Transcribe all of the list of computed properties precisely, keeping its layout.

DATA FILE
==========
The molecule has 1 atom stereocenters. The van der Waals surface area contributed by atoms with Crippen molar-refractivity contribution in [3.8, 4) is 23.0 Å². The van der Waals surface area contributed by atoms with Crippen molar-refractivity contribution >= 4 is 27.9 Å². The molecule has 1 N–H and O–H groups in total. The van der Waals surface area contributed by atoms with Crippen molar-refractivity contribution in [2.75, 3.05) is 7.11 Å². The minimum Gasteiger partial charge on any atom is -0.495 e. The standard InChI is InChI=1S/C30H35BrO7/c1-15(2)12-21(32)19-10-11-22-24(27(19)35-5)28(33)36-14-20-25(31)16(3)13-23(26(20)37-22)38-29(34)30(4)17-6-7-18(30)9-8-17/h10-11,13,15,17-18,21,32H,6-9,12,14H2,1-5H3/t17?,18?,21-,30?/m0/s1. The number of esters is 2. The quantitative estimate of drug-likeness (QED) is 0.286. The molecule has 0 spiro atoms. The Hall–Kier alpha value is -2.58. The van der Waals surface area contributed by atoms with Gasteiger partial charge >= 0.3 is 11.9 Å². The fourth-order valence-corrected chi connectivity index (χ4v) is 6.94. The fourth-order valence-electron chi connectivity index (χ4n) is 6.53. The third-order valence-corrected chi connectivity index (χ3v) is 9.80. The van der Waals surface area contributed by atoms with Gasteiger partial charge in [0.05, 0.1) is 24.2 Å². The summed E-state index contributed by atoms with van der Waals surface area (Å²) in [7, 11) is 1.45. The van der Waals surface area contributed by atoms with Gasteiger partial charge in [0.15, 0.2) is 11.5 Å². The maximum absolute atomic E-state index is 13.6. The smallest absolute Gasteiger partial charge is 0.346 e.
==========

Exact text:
The molecule has 1 atom stereocenters. The van der Waals surface area contributed by atoms with Crippen molar-refractivity contribution in [3.8, 4) is 23.0 Å². The van der Waals surface area contributed by atoms with Crippen molar-refractivity contribution >= 4 is 27.9 Å². The molecule has 1 N–H and O–H groups in total. The van der Waals surface area contributed by atoms with Crippen molar-refractivity contribution in [2.75, 3.05) is 7.11 Å². The minimum Gasteiger partial charge on any atom is -0.495 e. The standard InChI is InChI=1S/C30H35BrO7/c1-15(2)12-21(32)19-10-11-22-24(27(19)35-5)28(33)36-14-20-25(31)16(3)13-23(26(20)37-22)38-29(34)30(4)17-6-7-18(30)9-8-17/h10-11,13,15,17-18,21,32H,6-9,12,14H2,1-5H3/t17?,18?,21-,30?/m0/s1. The number of esters is 2. The quantitative estimate of drug-likeness (QED) is 0.286. The molecule has 0 spiro atoms. The Hall–Kier alpha value is -2.58. The van der Waals surface area contributed by atoms with Gasteiger partial charge >= 0.3 is 11.9 Å². The fourth-order valence-corrected chi connectivity index (χ4v) is 6.94. The fourth-order valence-electron chi connectivity index (χ4n) is 6.53. The third-order valence-corrected chi connectivity index (χ3v) is 9.80. The van der Waals surface area contributed by atoms with Gasteiger partial charge in [0.05, 0.1) is 24.2 Å². The summed E-state index contributed by atoms with van der Waals surface area (Å²) in [7, 11) is 1.45. The van der Waals surface area contributed by atoms with Gasteiger partial charge in [0.15, 0.2) is 11.5 Å². The maximum absolute atomic E-state index is 13.6. The smallest absolute Gasteiger partial charge is 0.346 e.